In June, I hosted a meeting in Harold Hill with key local stakeholders including police, parents, charities, schools and council to discuss how we could all work together to reduce and prevent youth violence.
A write-up of the meeting can be found by clicking here.
In case residents are interested in some of the follow-up actions to that meeting, I have pasted below the update my office sent to those stakeholders who attended.
Further to our discussion last month, I wanted to update you on some of the matters raised in the meeting.
During our discussion a key theme was the sharing of information between Police and relevant stakeholders to ensure that joined-up working may take place. Julia had written to Home Office Ministers to enquire further on the provision of training for the Police National Computer system for local authorities, and also on requirements for the Police to check and share information regarding knife crime suspects/witnesses/victims educational status as raised by teachers. I have attached to this email a copy of the response we received from the Minister for Crime, Safeguarding and Vulnerability.
Within her comments, the Minister has advised further on the £100m Serious Violence Fund announced in March that was discussed by both Julia and the Borough Commander at the meeting. This money is being used to pay for additional operational activity and data improvements on knife crime and serious violence. The Metropolitan Police has been allocated £20.84m of this funding and has been allocated a further £7m to establish Violence Reduction Units (VRUs). VRUs are designed to foster a multi-agency approach and as such initial funding applications require sign-off from the Chief Constable, the local authority and health commissioners.
With regard to the specific queries we raised on data sharing. The Minister has advised of a recent announcement by the previous Home Secretary that the Government would seek to bring forward legislation for a new legal duty on public bodies to prevent and tackle serious violence as well as amendments to the Crime and Disorder Act 1998 to ensure this is an explicit priority for Community Safety Partnerships. The measures that the Government intends to implement will create the conditions for public bodies to share intelligence and collaborate to bring solutions to serious violence. Further information on the new public duty can be found at - https://www.gov.uk/government/news/new-public-health-duty-to-tackle-serious-violence
We had enquired specifically on requirements for the Metropolitan Police to share information with education partners and the Minister has advised that there is no such statutory requirement. It has been suggested that this is something best discussed further with the local Police force and partners - would officers be able to advise whether such protocols could be established locally?
We had also enquired on the provision of training for local authority partners on the Police National Computer (PNC) system, something attendees had advised had been provided at Hendon previously. The Minister has advised that the PNC system will soon be replaced by the Law Enforcement Data Service (LEDS) which will provide police and other agencies current and joined-up information. Police forces will make their own decisions regarding training requirements for LEDS.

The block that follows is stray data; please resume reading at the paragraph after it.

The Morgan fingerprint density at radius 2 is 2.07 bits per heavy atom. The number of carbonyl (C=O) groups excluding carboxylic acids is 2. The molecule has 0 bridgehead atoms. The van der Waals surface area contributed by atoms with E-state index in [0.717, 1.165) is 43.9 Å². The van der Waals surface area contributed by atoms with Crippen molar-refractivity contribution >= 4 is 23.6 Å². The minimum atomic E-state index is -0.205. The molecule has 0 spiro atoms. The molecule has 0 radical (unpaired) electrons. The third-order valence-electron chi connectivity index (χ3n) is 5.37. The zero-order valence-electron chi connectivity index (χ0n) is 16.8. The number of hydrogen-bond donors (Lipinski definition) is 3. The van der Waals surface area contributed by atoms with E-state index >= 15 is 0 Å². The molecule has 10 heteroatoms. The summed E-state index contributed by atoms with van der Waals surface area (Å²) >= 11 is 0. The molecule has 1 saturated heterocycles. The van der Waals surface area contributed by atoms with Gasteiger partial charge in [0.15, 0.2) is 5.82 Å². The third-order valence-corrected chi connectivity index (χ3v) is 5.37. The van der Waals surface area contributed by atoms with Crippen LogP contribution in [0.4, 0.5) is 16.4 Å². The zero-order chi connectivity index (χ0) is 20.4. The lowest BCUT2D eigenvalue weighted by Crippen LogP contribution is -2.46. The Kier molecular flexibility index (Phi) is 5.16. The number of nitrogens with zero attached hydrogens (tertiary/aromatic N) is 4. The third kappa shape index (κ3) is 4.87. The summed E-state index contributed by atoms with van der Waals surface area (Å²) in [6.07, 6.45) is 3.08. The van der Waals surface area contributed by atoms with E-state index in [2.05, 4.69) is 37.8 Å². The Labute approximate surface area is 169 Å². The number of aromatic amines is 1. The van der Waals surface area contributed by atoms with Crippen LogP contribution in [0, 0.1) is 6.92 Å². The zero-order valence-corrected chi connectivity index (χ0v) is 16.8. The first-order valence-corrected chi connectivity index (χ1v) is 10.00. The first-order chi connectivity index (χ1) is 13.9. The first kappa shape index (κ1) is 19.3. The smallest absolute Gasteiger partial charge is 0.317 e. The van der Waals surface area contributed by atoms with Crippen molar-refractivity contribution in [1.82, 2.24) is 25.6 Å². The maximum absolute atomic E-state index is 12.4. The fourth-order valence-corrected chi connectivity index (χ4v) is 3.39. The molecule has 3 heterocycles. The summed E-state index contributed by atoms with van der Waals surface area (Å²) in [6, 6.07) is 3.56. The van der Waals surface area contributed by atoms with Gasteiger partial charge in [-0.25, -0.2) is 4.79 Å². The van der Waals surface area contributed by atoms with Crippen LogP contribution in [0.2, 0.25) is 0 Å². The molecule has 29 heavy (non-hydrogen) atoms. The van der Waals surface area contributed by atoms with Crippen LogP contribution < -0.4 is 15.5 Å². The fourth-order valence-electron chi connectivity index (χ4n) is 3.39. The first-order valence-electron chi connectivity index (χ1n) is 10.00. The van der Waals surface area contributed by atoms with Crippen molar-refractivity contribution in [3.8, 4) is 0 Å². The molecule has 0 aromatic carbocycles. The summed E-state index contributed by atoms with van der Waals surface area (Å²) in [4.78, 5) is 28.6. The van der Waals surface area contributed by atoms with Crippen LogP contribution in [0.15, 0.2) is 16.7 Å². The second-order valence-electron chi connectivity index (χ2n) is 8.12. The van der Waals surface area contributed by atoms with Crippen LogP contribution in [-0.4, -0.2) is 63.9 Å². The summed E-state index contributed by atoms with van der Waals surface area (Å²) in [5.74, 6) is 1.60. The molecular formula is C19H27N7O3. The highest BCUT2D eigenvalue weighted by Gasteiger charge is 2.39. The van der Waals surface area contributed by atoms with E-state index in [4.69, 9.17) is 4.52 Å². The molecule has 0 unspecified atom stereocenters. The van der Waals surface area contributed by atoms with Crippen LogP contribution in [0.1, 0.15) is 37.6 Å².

Finally, the Minister has also advised of teaching resources provided to schools for use in PHSE lessons on knife crime. Please do feel free to remind colleagues of these materials via any local networks you may be part of.
In addition to writing to Home Office Ministers, Julia also wrote to the Mayor of London to ask that the Mayor’s Office for Policing and Crime look into the issues raised during our meeting; the need for police officers to be embedded at schools, improved data sharing and liaison between police, council and schools when a child has been a victim of or perpetrator of crime. Julia had also asked that the Mayor advise of progress in the Metropolitan Police’s recruitment drive for additional officers to our BCU, something we hope will be bolstered further by the new Prime Minister’s recruitment drive of 20,000 additional officers nationally. We have not yet received a response from the Mayor of London however this will be shared with you once received.
Also discussed at the close of the meeting, was the potential presence of Redthread and their youth violence intervention programme, which seeks to engage with young people involved in knife crime during what they term a ‘teachable moment’ i.e. when they are in hospital care themselves following an incident, at Queen’s Hospital. Upon further investigation, Redthread only embed their own staff within the Major Trauma Centres and the North East London quadrant is covered by the Royal London Hospital. However, they do also operate a network, the Hospital-based Interrupting Violence Exchange (HIVE), through which other hospitals that have a violence reduction programme or those that are considering starting one, may share best practice and queries with colleagues.
Julia has highlighted the HIVE programme with the Chief Executive of the Barking, Havering and Redbridge NHS University Trust (BHRUT) and I am pleased to advise that he agreed that this is something they should look into, raising the matter with the Executive Director and the Emergency Department. We look forward to further information on this in due course.
I hope that this update is helpful to you, please let me know if there are any further specific queries we may assist with.
Office of Julia Lopez MP